Flea Beetles

PLANTS ATTACKED: Corn, grain sorghum, small grain, broomcorn and several other crops.

DESCRIPTION: Adult. Many species of flea beetles attack forage crops. The overall color varies greatly according to the species. Some are uniformly pale brown to black, while others are yellow to almost black with broad white or yellow stripes. The femora of the hind legs are enlarged and used for jumping.

LIFE HISTORY: The insect passes the winter as an adult in areas along fence rows, roadsides, in trash and other debris affording protection from adverse weather conditions. It becomes active during the spring. After mating, the female deposits eggs on the leaves or in the ground about the roots of the host plant. The larva may cause some damage, but information pertaining to this stage is scant. Some species have only one generation while others may have two generations per year.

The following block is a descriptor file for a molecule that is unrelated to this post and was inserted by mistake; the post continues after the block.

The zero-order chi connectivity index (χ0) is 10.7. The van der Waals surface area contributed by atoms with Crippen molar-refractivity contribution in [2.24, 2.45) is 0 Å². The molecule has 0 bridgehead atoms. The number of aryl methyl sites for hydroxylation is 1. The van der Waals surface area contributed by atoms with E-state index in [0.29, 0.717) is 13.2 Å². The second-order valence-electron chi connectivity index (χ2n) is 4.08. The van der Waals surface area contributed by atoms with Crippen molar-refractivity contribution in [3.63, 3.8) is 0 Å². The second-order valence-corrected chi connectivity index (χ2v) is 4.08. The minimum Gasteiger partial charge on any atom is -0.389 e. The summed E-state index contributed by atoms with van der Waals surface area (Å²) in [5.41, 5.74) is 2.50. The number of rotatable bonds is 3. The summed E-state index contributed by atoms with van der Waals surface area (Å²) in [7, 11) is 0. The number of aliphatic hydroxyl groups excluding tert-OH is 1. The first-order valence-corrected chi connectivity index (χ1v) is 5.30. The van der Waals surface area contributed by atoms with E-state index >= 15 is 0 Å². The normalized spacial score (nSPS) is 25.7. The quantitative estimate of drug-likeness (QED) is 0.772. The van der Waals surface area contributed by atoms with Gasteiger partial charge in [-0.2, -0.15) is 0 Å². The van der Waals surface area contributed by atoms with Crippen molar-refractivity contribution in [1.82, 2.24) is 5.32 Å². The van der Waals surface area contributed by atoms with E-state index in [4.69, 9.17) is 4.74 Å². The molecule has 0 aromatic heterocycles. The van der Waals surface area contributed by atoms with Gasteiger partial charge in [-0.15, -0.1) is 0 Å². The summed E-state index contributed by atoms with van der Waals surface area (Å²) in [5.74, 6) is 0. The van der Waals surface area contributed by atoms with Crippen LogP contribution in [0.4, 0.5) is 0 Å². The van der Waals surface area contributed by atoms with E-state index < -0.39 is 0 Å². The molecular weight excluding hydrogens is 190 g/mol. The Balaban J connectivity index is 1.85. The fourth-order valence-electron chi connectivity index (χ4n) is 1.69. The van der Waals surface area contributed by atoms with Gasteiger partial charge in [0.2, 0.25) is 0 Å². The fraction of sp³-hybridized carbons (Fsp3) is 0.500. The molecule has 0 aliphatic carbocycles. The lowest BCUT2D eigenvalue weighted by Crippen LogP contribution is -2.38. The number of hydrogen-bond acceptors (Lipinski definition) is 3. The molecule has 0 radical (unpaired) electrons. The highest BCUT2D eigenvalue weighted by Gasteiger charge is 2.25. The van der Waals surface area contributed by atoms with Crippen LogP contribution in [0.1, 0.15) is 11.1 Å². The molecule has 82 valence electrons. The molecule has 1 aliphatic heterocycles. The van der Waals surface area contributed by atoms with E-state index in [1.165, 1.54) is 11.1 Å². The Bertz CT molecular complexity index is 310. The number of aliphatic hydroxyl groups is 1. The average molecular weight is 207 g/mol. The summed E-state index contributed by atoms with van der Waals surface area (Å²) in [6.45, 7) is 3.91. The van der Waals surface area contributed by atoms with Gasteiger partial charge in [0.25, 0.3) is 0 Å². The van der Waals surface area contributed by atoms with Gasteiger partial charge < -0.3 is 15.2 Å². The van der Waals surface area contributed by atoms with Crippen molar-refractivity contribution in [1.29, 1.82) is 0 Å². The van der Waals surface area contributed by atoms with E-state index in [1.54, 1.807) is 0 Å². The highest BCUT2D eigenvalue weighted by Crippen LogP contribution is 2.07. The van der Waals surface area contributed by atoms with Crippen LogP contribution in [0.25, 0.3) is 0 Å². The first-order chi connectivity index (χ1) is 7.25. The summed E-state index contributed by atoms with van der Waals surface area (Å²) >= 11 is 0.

DAMAGE: The adults of the overwintering generation are especially injurious to young corn. They eat tiny holes in the leaves and the attacked plant soon becomes bleached. Growth of the plant is retarded greatly. Corn plants usually are fed on during the first 2 or 3 weeks following germination. Injury caused by these insects is severe during cold or wet seasons because the growth of the plants is slow under such conditions, thus affording a long period for the flea beetles to feed on them. Flea beetles are also credited with the spread of bacterial wilt of corn.